- To provide that the capital goods scheme period of adjustment starts when a building is first used.
The purpose of these proposals is to eliminate the date of registration as a factor governing the tax consequences of the capital goods scheme. Suppose that X and Y both construct a building on 1 January 2005 and incur VAT of £100,000. X registers on that date and Y registers three years later. Suppose also that neither X nor Y makes exempt supplies during their ownership of the building.
Under current legislation, X has a period of adjustment comprising 1 January 2005 – 31 December 2014. Y has a period of adjustment comprising 1 January 2008 – 31 December 2017. Logic suggests that the same period of adjustment should apply to both. Thus, in principle, we accept the logic of this proposal.
Unfortunately, the consultation document is less than clear about the consequences of harmonising the period of adjustment. Three points emerge from the consultation document:
- The fact that Y “enjoy[s] ten years recovery of VAT without having to account for the non-taxable use of the building prior to VAT registration” is seen as a distortion in need of correction (para 5.23);
- The proposal will allow Y to “apply the CGS for the remainder of the ten-year adjustment period following its notional commencement at first use of a building” (para 5.25). This implies that Y will make CGS adjustments for the period 1 January 2008 – 31 December 2014, i.e. for seven intervals; and
- The proposal involves “amendment of Regulation 111 to remove property-related costs from within its provisions” (Annex C). Thus, pre-registration expenditure will not be treated as input tax.
The consequences flowing from this situation are as follows:
- Y will not count his pre-registration VAT as input tax. Thus, while X recovers input tax of £100,000, Y recovers nothing; and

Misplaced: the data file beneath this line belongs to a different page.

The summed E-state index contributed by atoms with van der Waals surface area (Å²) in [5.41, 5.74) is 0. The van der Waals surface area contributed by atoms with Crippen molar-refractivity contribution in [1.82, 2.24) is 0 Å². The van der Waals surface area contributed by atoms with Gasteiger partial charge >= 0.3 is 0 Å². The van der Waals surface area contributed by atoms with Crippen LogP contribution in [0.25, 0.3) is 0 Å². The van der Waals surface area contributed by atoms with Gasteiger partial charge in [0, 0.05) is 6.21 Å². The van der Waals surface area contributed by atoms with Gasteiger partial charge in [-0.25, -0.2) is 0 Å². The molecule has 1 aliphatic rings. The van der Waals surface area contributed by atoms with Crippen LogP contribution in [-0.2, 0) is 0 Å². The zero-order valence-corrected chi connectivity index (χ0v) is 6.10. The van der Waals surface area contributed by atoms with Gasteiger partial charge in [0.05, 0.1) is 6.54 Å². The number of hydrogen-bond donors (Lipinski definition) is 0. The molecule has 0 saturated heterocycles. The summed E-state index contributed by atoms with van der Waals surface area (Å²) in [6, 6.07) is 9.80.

- Y will recover £70,000 in seven annual instalments under the capital goods scheme. X does not make any capital goods scheme adjustments.
This situation creates new distortions between X and Y:
- X recovers £100,000 whereas Y recovers only £70,000. This restriction is justified if Y has used the building to make pre-registration supplies. However, he may not do so. If not, X and Y are treated differently although the building wholly comprises a cost component of post-registration taxable supplies in both cases; and
- X recovers his £100,000 in one sum at the end of his first prescribed accounting period whereas Y recovers his £70,000 in seven annual instalments after he has registered. Y thus incurs a cash flow disadvantage in comparison to X.
We conclude that the proposal removes one anomaly at the expense of creating two others. While we believe that some change needs to be made, we consider that further work needs to be carried out on these proposals to ensure that all permutations have been identified, and the consequences considered, before the legislation is changed. We suggest that a Land & Property Liaison Group working party is set up to look at this issue in more detail.
Q11: What are the advantages/disadvantages of these proposals to you?
The fiscal and cash flow disadvantages of the proposals are explained and illustrated in our response to Q10.
Q12: Are there any other rules governing the recovery of VAT in the three areas described in this paper that you think should be reviewed?
020 7235 9381